Fiona Maye is sixty – and a judge in the Family Division of the High Court. Her husband’s about to leave her for a younger woman, she fears, as a case comes before her that will test both her values, and her judgement. A seventeen year old is refusing desperately needed treatment that would save his life, because his religion – his parents have brought him up to be a Jehovah’s Witness – doesn’t allow blood transfusions. The hospital wants her to order the treatment be carried out in spite of his, and his parents’, opposition. What follows will test both the law and the judge herself.
Like all Ian McEwan’s work, his latest is compelling reading, and this compact book – it’s just over 200 pages in this hardback edition – can easily be got through in a few sessions. I heard McEwan on the radio last week insist it was a ‘short novel’ rather than a novella, length being his criterion. But The Children Act does have the spare simplicity and single-mindedness of a novella.
It’s set in the extremely comfortable world of the successful London upper middle class, a milieu I’d like McEwan to get away from: there is a socially unimaginative feeling about it (a feeling I’ve perhaps carried over to this novel about a ‘top’ London judge from Saturday, McEwan’s novel about a ‘top’ London surgeon) which contrasts unfavourably with the broader world he deals with in earlier works like The Cement Garden and The Innocent. To be fair, from his Guardian piece this weekend McEwan is obviously very alive to some of the clichés he’s playing with – the big case coinciding with a crisis in the detective’s, or in this case the judge’s, private life.
On law, the novel’s not wholly convincing. I’m no specialist in consent to treatment cases like this involving children, but would there really be a serious argument about ‘Gillick competence’ in the case of someone nearly eighteen? And there’s the odd jarring terminological error, such as ‘prohibitive steps order’ (it’s actually a ‘prohibited steps order’, because it prohibits anyone from taking specified steps in relation to a child). A judge is said to ‘sum up’ when he’s actually passing sentence.
But these are trivial cavils from someone whose head’s full of legal. The Children Act is a fair attempt at getting inside the world of law (or ‘the law’, as the book consistently calls it). Indeed, the novel’s title alone is a relief, and may do a little to offset the misconception widespread among the public (and book reviewers) that the legislation is called the ‘Children’s’ Act. It’s especially interesting that McEwan is attracted to the prose of legal judgments and to the way citation of older decisions can resemble literary reference. What doesn’t come across is the way precedent operates as a framework for systematic reasoning.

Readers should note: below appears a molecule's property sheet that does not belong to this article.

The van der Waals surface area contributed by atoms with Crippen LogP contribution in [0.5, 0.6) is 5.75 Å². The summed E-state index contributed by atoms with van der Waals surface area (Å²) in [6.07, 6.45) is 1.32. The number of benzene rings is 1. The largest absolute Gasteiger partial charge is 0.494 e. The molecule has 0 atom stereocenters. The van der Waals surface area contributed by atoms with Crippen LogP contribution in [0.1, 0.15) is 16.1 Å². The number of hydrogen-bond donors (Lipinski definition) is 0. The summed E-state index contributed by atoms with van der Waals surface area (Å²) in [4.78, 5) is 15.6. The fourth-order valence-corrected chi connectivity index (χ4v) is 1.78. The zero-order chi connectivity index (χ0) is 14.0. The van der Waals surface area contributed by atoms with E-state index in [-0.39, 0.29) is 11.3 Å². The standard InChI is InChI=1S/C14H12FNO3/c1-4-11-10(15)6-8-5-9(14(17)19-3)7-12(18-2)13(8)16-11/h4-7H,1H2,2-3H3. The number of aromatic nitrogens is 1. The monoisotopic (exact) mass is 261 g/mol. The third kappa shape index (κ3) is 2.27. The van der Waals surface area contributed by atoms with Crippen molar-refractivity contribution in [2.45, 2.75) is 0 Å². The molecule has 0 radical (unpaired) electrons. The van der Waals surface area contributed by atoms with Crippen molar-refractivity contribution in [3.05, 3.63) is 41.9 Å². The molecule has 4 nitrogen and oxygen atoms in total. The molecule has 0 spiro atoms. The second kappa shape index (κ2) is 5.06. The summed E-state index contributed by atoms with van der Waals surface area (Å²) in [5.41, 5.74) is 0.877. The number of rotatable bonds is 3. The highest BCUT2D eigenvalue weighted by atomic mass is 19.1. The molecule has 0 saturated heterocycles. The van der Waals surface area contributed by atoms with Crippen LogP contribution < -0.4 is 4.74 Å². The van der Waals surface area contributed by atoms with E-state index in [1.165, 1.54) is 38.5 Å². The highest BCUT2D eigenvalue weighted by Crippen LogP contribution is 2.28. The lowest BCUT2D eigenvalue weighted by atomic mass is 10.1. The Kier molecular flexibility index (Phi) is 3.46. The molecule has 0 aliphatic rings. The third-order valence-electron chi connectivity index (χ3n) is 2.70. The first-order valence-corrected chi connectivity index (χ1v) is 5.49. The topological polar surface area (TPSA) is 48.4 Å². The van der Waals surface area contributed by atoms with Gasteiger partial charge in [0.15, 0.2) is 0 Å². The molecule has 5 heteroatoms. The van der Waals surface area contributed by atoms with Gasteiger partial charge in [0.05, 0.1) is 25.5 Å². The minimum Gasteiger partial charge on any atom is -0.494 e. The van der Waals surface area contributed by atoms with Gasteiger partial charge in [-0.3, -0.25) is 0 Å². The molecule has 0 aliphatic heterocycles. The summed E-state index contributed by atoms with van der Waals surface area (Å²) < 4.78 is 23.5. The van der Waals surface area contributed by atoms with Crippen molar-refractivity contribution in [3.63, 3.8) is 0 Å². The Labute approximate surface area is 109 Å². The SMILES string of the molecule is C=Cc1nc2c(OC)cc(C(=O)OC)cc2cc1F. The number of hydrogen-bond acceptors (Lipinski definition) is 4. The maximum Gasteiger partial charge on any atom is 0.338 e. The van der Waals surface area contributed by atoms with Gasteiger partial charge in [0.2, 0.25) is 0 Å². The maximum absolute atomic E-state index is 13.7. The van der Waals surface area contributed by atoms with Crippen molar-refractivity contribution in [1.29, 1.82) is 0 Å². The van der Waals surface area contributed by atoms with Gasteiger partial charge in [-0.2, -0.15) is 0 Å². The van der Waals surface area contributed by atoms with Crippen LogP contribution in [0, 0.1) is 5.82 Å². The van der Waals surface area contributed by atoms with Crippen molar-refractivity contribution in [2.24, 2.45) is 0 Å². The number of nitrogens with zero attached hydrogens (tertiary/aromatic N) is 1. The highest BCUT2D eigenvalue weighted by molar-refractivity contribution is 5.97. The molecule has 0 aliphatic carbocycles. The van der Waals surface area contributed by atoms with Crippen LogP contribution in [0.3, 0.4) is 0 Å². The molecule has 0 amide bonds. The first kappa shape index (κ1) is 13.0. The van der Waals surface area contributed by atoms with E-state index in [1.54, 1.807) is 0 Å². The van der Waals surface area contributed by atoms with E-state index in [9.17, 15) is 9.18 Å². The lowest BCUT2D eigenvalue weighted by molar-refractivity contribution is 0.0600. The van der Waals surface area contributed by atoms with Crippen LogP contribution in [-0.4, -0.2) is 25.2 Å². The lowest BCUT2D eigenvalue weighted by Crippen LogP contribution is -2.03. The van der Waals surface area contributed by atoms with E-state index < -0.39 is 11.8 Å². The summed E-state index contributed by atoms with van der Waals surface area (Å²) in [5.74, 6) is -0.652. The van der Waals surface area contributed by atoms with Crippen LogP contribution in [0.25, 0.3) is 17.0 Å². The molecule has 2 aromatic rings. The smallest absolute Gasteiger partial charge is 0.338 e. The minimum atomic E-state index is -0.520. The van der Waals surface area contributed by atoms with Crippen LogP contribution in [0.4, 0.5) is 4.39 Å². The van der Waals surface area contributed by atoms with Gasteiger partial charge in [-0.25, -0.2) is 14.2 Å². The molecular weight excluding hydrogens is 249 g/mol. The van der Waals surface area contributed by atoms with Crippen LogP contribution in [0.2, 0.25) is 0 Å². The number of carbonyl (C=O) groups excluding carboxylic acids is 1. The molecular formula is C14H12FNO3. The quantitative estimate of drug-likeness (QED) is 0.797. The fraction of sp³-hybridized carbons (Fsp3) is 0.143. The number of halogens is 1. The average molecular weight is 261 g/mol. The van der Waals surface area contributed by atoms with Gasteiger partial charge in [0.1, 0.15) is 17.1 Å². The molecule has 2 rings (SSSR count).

My only serious criticism of McEwan’s approach to law relates to his tangential treatment of criminal justice, in a passage near the end of the book which, going by his Guardian piece, stems from a particular incident which I think has put him on the side of those campaigning against the law of joint enterprise. Fair enough. But McEwan seems as a result to see criminal law as institutionally unjust, in contrast to family law’s nuance and honest imperfection. I wonder whether these black-and-white feelings would survive much time spent in criminal courts.
McEwan insults the ‘perfectly competent’ legal aid lawyers who do most to combat the injustice that angers him, when he implies late in the book that a privately paid silk (who happens also to be a jolly sensitive singer of Lieder) must be more committed, and better. This is the moment when McEwan’s personal experience of criminal justice collides with his arguably limited social outlook. I myself would advise no one to spend £20,000 on mitigation by Mark Berner QC. While there’s plenty of room for a serious novelist like McEwan to tackle the criminal justice system, this injury-time kick at its shins carries little moral weight.
But let me return to the things I admire about the novel, which outweigh my parochial reservations. Setting the book’s conclusion against the drama of Mrs Justice Maye’s concert performance is simply ludicrous when you think about it, having put the book down. Yet McEwan makes it seem natural, Fiona’s musical personality having been made essential from early on. Only a brilliant writer of fiction can get away so persuasively with such contrivance. His use of Newcastle and its memories to determine Fiona’s actions in a key passage is a similar device.
Saturday is the obvious comparator to this book, because its main character inhabits the same social world, because of the medical emergency both he and Fiona must deal with, and because a poem plays a key role in both stories. I don’t think the parallels are coincidental. While ‘secular law versus faith’ is the obvious surface concern of this novel, I read The Children Act as in a sense a companion piece to Saturday. It seems a world away from the Iraq dilemma that forms the background to that book, but I think it’s in part a reflection on moral issues raised by that war, a decade on, and which arise again now in the Middle East. Is it right to ‘intervene’ to save life? Would it make any difference? And how might it affect both the intervener and the intervened upon? The Children Act is a compressed study of the responsibility to protect, and the importance of detachment.
This is Ian McEwan’s most profound minor piece. It doesn’t rank with Atonement (the best I’ve read of his books) or rival his early novels, and it’s not as affecting as the best, early sections of the recent Sweet Tooth. But it’s much more satisfying in its ideas than Saturday or On Chesil Beach, more focused than the highly entertaining Solar, and more morally penetrating than Amsterdam. I recommend it.
Barrister and former government lawyer Carl Gardner blogs at Head of Legal.